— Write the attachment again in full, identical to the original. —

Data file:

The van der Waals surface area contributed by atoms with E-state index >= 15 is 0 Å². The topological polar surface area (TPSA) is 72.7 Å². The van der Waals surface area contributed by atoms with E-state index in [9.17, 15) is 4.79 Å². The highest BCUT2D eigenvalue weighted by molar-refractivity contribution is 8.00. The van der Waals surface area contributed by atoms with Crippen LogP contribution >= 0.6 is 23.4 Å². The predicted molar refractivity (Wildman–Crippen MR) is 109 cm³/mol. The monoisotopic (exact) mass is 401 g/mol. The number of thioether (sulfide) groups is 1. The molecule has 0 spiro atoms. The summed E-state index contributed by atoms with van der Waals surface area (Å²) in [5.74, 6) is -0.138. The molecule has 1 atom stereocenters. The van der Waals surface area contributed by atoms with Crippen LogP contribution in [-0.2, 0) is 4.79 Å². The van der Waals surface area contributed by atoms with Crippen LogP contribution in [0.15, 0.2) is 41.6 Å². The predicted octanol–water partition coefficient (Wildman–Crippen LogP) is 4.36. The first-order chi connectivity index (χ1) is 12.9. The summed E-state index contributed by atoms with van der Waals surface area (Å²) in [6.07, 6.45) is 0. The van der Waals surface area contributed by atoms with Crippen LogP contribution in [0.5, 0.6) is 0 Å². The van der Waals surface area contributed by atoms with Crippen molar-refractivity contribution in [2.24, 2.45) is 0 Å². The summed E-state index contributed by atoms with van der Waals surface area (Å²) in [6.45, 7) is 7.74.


The van der Waals surface area contributed by atoms with E-state index >= 15 is 0 Å². The topological polar surface area (TPSA) is 72.7 Å². The van der Waals surface area contributed by atoms with E-state index in [9.17, 15) is 4.79 Å². The highest BCUT2D eigenvalue weighted by molar-refractivity contribution is 8.00. The van der Waals surface area contributed by atoms with Crippen LogP contribution >= 0.6 is 23.4 Å². The predicted molar refractivity (Wildman–Crippen MR) is 109 cm³/mol. The monoisotopic (exact) mass is 401 g/mol. The number of thioether (sulfide) groups is 1. The molecule has 0 spiro atoms. The summed E-state index contributed by atoms with van der Waals surface area (Å²) in [5.74, 6) is -0.138. The molecule has 1 atom stereocenters. The van der Waals surface area contributed by atoms with Crippen LogP contribution in [-0.2, 0) is 4.79 Å². The van der Waals surface area contributed by atoms with Crippen LogP contribution in [0.15, 0.2) is 41.6 Å². The predicted octanol–water partition coefficient (Wildman–Crippen LogP) is 4.36. The first-order chi connectivity index (χ1) is 12.9. The summed E-state index contributed by atoms with van der Waals surface area (Å²) in [6.07, 6.45) is 0. The van der Waals surface area contributed by atoms with Crippen LogP contribution in [0.5, 0.6) is 0 Å². The van der Waals surface area contributed by atoms with Crippen molar-refractivity contribution in [2.24, 2.45) is 0 Å². The summed E-state index contributed by atoms with van der Waals surface area (Å²) in [6.45, 7) is 7.74.